It's been between 6-7 years since the original Aquarion anime aired. It's hard to match the original in any situation, but after so much time has passed, it's damn near impossible with it happening very few times in media (T2 and Aliens are a couple of good examples), Evol has a lot to live up to, so how does Aquarion: Evol stack up against the original?
On the planet of Vega, The organization of Neo-DEAVA train young men and women called Elements to become the planet's protectors from it's sister planet, Altair. Altair's female population was wiped out by a mysterious disease called Curse of Eve. Their race comes to Vega in hopes of abducting their women, looking to preserve their own race. In Neo-DEAVA merging between 3 individuals is something the soldiers do to make a stronger mech and go against the Altair forces, however it is strictly forbidden for male and female to merge (and when they do it's apparently the equivalent to sex.) To make sure the two genders do not merge(out of fear of the Aquaria becoming Aquarion), they have erected a giant wall between the monastery where the women live and the base camp where the men live and train to become soldiers, prohibiting any contact between the two. They have even given the mecha safeguards so the two genders are not able merge.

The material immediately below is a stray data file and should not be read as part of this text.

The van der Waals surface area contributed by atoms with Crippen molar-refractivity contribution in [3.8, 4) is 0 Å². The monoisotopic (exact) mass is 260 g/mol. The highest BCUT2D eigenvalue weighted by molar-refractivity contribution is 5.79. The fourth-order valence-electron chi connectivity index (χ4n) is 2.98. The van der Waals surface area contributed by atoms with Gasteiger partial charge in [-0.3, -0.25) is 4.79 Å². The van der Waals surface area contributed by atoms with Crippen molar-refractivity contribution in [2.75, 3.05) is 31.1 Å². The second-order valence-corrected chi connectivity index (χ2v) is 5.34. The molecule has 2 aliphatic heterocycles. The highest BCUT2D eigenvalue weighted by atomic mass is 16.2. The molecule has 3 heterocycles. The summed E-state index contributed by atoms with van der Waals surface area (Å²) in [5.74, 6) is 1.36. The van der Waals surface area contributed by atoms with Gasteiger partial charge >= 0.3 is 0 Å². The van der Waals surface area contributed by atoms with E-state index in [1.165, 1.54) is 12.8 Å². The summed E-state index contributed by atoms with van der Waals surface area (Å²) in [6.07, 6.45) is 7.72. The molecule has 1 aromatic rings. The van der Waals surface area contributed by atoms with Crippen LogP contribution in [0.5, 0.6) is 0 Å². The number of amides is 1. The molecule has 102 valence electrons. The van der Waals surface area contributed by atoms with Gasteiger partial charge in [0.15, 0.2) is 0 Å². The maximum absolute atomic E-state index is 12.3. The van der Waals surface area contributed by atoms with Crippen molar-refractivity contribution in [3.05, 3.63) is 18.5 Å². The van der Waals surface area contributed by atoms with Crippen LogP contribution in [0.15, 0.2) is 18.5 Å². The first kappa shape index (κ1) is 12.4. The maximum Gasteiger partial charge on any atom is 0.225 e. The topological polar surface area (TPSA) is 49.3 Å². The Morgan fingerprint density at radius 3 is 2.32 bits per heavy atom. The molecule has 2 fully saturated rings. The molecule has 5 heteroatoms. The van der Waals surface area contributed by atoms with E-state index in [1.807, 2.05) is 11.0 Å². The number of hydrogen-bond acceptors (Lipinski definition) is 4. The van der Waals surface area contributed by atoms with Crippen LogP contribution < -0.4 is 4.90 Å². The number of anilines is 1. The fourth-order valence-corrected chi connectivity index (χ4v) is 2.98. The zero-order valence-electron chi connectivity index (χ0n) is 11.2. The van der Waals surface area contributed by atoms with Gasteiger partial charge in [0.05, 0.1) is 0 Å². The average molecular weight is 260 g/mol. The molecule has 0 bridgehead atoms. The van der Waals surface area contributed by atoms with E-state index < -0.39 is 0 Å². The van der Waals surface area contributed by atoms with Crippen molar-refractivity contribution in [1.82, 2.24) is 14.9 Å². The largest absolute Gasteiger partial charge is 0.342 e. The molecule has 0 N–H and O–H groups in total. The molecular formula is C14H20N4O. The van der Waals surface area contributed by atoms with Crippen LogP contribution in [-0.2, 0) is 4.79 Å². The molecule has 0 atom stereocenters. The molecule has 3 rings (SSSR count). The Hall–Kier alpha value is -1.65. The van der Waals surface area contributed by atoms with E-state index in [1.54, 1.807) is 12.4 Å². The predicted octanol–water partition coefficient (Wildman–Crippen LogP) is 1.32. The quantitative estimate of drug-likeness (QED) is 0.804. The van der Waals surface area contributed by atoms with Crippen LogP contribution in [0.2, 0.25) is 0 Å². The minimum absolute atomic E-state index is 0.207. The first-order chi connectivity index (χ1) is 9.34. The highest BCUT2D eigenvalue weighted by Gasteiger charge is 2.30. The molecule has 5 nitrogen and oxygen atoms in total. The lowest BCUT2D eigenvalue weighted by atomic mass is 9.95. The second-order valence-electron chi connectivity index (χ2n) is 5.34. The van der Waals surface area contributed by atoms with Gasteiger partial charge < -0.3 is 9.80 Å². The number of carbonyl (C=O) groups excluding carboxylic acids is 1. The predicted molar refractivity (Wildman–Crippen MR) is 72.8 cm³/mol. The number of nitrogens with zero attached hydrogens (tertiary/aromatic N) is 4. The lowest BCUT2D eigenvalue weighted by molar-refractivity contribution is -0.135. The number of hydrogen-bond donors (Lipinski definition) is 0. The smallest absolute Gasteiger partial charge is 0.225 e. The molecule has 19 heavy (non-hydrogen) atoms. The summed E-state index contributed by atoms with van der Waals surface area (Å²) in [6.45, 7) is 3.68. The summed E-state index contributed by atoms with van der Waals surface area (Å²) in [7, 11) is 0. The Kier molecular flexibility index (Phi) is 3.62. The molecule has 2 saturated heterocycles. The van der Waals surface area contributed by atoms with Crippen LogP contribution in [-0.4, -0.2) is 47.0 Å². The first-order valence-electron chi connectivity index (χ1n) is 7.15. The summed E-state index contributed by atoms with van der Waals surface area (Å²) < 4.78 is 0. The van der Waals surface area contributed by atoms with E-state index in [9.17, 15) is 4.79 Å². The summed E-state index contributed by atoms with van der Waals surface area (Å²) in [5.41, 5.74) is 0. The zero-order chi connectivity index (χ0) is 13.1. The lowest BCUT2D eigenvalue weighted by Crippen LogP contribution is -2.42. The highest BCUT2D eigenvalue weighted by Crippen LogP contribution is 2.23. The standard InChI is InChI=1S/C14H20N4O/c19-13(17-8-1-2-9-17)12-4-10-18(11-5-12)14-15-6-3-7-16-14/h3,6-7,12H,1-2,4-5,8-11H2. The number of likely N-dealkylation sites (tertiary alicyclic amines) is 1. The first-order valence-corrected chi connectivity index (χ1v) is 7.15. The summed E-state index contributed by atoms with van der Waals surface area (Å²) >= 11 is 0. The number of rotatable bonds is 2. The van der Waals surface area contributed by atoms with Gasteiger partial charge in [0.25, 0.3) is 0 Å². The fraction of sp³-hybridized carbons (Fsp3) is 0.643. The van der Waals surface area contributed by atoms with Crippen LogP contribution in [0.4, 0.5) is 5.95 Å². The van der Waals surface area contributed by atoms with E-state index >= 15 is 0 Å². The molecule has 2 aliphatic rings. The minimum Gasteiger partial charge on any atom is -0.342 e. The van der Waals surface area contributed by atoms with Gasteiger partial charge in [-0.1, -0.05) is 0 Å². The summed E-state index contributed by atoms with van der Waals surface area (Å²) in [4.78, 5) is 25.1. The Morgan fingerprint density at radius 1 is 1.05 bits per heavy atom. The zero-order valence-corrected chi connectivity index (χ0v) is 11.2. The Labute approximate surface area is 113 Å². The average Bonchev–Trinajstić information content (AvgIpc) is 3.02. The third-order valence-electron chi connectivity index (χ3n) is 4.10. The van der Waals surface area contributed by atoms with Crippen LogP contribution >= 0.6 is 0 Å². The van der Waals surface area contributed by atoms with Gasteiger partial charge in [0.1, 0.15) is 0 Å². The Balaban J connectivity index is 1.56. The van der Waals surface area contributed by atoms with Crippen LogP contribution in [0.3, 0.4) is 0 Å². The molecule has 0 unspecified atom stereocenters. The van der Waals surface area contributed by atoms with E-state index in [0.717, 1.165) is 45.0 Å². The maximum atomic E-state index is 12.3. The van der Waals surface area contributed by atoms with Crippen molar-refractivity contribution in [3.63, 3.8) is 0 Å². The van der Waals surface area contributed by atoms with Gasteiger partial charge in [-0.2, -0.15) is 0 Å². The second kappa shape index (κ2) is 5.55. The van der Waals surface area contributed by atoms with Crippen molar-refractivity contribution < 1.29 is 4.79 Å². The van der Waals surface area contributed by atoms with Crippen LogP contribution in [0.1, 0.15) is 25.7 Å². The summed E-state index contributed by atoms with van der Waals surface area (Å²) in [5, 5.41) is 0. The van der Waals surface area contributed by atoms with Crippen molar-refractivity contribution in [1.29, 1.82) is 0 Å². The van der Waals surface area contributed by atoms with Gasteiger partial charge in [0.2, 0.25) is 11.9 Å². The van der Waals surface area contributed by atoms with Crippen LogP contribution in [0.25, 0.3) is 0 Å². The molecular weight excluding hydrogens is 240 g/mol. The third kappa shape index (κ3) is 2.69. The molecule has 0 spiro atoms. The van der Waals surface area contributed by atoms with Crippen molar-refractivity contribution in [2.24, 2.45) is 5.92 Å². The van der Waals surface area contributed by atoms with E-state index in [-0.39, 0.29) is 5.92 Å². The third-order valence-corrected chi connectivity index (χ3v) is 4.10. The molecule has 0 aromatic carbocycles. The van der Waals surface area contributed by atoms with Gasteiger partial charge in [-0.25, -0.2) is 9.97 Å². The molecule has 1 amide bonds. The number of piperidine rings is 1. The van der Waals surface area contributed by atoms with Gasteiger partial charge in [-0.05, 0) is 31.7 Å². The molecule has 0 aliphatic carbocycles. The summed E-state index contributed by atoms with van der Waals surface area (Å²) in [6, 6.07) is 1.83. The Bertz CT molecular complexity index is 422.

With that said, Aquarion: Evol Takes place 12,000 years after the events in Aquarion. Since then the events that happened in the past series are considered myths, to the point that a movie was even made based on the events of the finale of the first season. It's here that we that we meet our two lead characters.